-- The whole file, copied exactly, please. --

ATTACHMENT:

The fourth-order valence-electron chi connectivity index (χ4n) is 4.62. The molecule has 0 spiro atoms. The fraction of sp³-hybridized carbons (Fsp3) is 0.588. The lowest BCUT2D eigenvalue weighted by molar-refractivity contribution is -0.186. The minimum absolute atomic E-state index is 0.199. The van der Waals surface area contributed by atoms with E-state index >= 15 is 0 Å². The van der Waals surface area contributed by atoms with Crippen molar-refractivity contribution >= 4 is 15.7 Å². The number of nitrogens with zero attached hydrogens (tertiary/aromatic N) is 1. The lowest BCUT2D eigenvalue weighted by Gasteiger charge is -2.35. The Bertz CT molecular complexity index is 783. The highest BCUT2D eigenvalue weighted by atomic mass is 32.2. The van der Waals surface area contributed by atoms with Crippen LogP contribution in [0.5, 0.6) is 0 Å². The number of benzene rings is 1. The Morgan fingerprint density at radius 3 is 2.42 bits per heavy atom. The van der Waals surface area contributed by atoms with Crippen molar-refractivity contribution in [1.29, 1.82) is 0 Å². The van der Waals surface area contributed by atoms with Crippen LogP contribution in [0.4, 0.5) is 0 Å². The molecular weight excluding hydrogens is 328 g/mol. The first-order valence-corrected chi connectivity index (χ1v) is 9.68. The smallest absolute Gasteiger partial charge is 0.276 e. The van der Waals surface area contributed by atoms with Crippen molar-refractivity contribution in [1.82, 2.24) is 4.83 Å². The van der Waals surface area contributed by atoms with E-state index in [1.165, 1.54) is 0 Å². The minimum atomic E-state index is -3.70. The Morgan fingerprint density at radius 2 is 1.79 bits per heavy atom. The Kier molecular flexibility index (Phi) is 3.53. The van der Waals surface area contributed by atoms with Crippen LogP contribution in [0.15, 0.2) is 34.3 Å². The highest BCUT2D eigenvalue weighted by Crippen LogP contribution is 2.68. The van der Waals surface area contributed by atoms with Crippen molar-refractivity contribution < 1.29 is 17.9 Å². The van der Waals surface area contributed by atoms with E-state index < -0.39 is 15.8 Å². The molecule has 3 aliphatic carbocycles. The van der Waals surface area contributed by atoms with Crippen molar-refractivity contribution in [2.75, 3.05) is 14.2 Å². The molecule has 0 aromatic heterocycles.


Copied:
The fourth-order valence-electron chi connectivity index (χ4n) is 4.62. The molecule has 0 spiro atoms. The fraction of sp³-hybridized carbons (Fsp3) is 0.588. The lowest BCUT2D eigenvalue weighted by molar-refractivity contribution is -0.186. The minimum absolute atomic E-state index is 0.199. The van der Waals surface area contributed by atoms with E-state index >= 15 is 0 Å². The van der Waals surface area contributed by atoms with Crippen molar-refractivity contribution >= 4 is 15.7 Å². The number of nitrogens with zero attached hydrogens (tertiary/aromatic N) is 1. The lowest BCUT2D eigenvalue weighted by Gasteiger charge is -2.35. The Bertz CT molecular complexity index is 783. The highest BCUT2D eigenvalue weighted by atomic mass is 32.2. The van der Waals surface area contributed by atoms with Crippen LogP contribution in [0.5, 0.6) is 0 Å². The number of benzene rings is 1. The Morgan fingerprint density at radius 3 is 2.42 bits per heavy atom. The van der Waals surface area contributed by atoms with Crippen molar-refractivity contribution in [1.29, 1.82) is 0 Å². The van der Waals surface area contributed by atoms with Crippen LogP contribution in [0.4, 0.5) is 0 Å². The molecular weight excluding hydrogens is 328 g/mol. The first-order valence-corrected chi connectivity index (χ1v) is 9.68. The smallest absolute Gasteiger partial charge is 0.276 e. The van der Waals surface area contributed by atoms with Crippen molar-refractivity contribution in [1.82, 2.24) is 4.83 Å². The van der Waals surface area contributed by atoms with E-state index in [1.165, 1.54) is 0 Å². The minimum atomic E-state index is -3.70. The Morgan fingerprint density at radius 2 is 1.79 bits per heavy atom. The Kier molecular flexibility index (Phi) is 3.53. The van der Waals surface area contributed by atoms with Crippen LogP contribution in [0.15, 0.2) is 34.3 Å². The highest BCUT2D eigenvalue weighted by Crippen LogP contribution is 2.68. The van der Waals surface area contributed by atoms with Crippen molar-refractivity contribution < 1.29 is 17.9 Å². The van der Waals surface area contributed by atoms with E-state index < -0.39 is 15.8 Å². The molecule has 3 aliphatic carbocycles. The van der Waals surface area contributed by atoms with Crippen molar-refractivity contribution in [2.75, 3.05) is 14.2 Å². The molecule has 0 aromatic heterocycles.